Workshop on energy efficiency hosted by RAFT
“Everyone thinks we’re just against everything. This is what we’re for,” Meredith Bocek said. She was speaking about Owego RAFT, Residents Against Fracking Tioga, and the reputation the group she is a member of has gotten from their vocal opposition to hydraulic fracturing for natural gas in New York. On Feb. 23, RAFT took over St. Patrick’s School in Owego for a symposium on conservation and renewable energy.
RAFT member Janet Thomas said St. Patrick’s was gracious to host the teach-in, whereas other venues either weren’t interested in associating themselves with RAFT or wished to remain neutral. The Catholic School located on Main Street in Owego turned out to be a perfect choice. St. Patrick’s was holding a barbeque on the same day that provided a tasty lunch for the 40 people who arrived, Thomas saying everyone really enjoyed the freshly cooked food.
“It’s the perfect place to demonstrate an energy audit,” Thomas said, highlighting the second reason St. Patrick’s worked well for the informational gathering. The Insulation Man demonstrated aspects of a home energy audit, known in the business as a home performance evaluation. A doorway was replaced with a sealed closure holding a powerful fan used to create negative air pressure in the old home which houses St. Patrick’s school. With the fan blowing air from the building, places where air is seeping into the heated space are easily identifiable with an infrared camera.
“Our work is tightening up that shell,” Dave Currie of The Insulation Man said. The Insulation Man is a full service home performance contracting business operating out of 428 Court St. in Binghamton, N.Y. Currie said that home insulation has changed over the years. “Insulation is more complicated than people think,” Currie said, “for instance we don’t use fiber glass insulation anymore.”
Currie said some simple things homeowners can do to improve their energy efficiency would be weather stripping and caulking around windows and doors, and changing the filter on their furnace. Currie also recommended getting the furnace or boiler tuned up to ensure efficient operation, but that should be left to qualified heating technicians rather than the homeowner.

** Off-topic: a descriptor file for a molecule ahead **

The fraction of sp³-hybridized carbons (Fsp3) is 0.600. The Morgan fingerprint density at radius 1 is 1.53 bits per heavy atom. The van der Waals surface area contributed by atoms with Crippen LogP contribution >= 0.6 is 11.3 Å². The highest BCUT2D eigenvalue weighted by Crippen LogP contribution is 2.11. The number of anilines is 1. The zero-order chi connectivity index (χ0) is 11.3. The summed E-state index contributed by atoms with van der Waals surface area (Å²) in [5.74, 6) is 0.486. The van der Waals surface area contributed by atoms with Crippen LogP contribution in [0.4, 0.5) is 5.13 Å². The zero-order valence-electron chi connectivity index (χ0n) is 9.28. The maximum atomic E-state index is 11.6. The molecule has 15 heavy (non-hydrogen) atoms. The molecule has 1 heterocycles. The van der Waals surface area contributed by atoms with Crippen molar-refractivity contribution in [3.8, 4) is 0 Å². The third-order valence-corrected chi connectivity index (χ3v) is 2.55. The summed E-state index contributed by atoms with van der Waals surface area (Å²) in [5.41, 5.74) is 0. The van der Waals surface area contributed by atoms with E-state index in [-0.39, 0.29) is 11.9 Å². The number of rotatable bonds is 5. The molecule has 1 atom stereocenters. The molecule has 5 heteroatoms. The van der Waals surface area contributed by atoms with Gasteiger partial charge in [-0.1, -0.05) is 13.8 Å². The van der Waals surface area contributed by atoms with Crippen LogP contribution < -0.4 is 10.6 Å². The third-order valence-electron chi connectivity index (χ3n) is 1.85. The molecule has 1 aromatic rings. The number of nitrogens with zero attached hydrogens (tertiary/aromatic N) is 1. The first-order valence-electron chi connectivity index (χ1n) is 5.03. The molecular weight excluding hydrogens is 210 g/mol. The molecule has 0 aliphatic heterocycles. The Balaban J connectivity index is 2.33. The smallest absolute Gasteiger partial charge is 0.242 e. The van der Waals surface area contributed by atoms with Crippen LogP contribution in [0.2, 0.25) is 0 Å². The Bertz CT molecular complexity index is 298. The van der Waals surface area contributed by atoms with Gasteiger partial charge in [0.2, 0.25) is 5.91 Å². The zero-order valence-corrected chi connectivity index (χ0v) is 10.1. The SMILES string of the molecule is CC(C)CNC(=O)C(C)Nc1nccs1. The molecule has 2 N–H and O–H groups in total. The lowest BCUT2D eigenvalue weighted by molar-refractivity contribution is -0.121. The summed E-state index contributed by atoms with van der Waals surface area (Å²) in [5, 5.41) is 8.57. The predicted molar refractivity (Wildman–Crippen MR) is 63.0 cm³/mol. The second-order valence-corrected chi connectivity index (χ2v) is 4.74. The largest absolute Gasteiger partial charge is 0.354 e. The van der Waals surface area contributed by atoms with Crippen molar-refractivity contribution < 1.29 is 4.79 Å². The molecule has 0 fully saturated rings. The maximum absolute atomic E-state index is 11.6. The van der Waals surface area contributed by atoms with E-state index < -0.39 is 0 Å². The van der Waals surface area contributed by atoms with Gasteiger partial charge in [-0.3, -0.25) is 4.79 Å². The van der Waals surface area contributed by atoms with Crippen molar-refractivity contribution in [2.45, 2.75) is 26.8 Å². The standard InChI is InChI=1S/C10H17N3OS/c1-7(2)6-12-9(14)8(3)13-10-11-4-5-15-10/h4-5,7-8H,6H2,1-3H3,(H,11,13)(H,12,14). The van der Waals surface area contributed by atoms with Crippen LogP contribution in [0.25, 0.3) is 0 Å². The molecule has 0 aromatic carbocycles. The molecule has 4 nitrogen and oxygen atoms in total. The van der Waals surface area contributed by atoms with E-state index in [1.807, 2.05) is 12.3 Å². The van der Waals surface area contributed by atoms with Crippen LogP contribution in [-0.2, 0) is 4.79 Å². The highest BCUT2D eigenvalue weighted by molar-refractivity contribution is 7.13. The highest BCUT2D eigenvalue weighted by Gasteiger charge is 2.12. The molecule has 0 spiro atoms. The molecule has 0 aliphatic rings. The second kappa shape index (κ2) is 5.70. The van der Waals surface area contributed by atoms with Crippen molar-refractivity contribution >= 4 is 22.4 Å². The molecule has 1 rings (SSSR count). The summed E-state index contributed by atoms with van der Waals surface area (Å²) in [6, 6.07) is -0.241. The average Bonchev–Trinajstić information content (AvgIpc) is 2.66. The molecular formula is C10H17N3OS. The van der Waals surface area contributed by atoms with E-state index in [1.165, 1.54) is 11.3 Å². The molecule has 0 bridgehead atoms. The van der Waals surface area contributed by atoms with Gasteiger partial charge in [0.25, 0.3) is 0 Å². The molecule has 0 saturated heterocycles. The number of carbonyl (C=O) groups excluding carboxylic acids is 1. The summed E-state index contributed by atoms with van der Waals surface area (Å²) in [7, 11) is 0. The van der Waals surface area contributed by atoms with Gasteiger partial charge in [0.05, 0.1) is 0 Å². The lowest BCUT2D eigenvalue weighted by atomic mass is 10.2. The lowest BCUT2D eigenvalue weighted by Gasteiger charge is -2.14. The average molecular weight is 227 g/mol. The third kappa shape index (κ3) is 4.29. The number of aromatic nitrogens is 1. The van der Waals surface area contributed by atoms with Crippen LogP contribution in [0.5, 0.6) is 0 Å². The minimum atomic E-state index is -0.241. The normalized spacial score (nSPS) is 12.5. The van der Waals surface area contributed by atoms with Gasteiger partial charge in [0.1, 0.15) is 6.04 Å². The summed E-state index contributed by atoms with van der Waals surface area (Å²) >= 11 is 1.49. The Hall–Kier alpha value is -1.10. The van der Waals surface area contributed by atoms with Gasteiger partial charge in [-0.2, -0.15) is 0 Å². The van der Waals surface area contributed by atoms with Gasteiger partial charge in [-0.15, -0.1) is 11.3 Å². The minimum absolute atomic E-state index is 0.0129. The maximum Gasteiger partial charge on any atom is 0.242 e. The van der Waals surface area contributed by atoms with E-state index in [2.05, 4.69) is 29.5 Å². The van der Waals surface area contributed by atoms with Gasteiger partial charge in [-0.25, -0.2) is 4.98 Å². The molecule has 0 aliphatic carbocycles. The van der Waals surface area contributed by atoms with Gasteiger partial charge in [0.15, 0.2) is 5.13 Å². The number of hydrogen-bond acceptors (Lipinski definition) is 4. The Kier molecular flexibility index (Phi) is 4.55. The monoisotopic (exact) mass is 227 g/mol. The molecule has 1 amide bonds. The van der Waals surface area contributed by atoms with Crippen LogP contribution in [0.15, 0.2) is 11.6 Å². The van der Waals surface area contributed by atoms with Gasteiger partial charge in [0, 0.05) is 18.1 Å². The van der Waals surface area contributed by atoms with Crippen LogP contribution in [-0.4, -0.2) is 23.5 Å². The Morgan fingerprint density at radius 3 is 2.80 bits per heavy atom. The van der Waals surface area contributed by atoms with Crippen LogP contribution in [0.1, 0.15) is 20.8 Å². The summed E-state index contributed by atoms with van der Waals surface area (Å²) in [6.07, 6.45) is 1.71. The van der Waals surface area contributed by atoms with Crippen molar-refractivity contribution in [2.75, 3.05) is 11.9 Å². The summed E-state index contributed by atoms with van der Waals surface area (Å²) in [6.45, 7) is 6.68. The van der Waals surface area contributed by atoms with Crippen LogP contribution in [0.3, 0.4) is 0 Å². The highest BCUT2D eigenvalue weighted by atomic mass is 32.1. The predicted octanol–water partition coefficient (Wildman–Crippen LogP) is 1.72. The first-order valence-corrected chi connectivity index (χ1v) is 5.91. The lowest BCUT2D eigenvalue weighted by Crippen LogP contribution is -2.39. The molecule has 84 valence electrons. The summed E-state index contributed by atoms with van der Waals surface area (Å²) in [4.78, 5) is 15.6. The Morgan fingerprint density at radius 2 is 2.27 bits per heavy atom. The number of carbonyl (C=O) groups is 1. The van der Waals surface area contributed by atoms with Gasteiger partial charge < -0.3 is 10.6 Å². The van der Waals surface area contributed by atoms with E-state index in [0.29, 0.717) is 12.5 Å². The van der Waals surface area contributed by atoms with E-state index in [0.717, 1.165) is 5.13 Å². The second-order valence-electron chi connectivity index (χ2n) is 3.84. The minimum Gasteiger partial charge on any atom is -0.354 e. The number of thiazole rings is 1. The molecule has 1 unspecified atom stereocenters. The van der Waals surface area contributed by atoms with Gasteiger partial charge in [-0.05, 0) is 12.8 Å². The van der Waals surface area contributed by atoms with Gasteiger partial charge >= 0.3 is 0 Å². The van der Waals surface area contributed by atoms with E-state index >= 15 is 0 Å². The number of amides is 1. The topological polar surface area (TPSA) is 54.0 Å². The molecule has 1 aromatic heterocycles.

“I challenge people to name another home improvement that pays them back,” Currie said, “we work to make everything work more efficiently to heat your home. We make sure you’re not heating the outdoors.” Currie added that The insulation Man works with a local community based organization set up by the New York State Energy Research and Development Authority (NYSERDA) to help consumers get home energy evaluations at a low cost or free.
Brad Pacalis is an Assistant Outreach Coordinator for the Public Policy and Education Fund of New York, and works with Green Jobs Green NY. Pacalis said there is funding available for free home energy performance evaluations, and a fifty-fifty matching grant that can pay up to half the cost of energy upgrades of up to $5,000 for single or $10,000 for two to four family homes.
“Ninety-two percent of New Yorkers qualify for free energy assessments that would cost five hundred dollars normally,” Pacalis said. Those assessments Pacalis can help homeowners get provide a list of measures homeowners can have done to their homes to improve energy efficiency. To qualify for financing, improvements must pay for themselves and there are low interest loans available.
As an example, Pacalis said that a homeowner who got a loan to improve their home’s energy use may have a payment of $40 per month, included in their monthly utility bill when financed through On-Bill financing. That homeowner could typically expect a savings of $70 a month reflected in their energy bills, for a net savings to the homeowner of $30 per month for the duration of the loan term. After completing the loan term, the savings would be the entire $70 per month. There are five, ten and 15 year loan terms available. The work can’t qualify for low interest loans or grants if it won’t save the homeowner money on their utility bills, Pacalis said.
In addition to energy use, the home energy performance evaluations Pacalis can help homeowners get also check the structure for mold and mildew, a concern for many Tioga County homeowners still recovering from the flood. If found, mold and mildew would have to be addressed at the same time as energy improvements. Pacalis can provide a list of accredited contractors who can also provide more information to homeowners.
To sign up for a free energy assessment or for more information on these programs call: (607) 723-0110 during business hours or e-mail to firstname.lastname@example.org.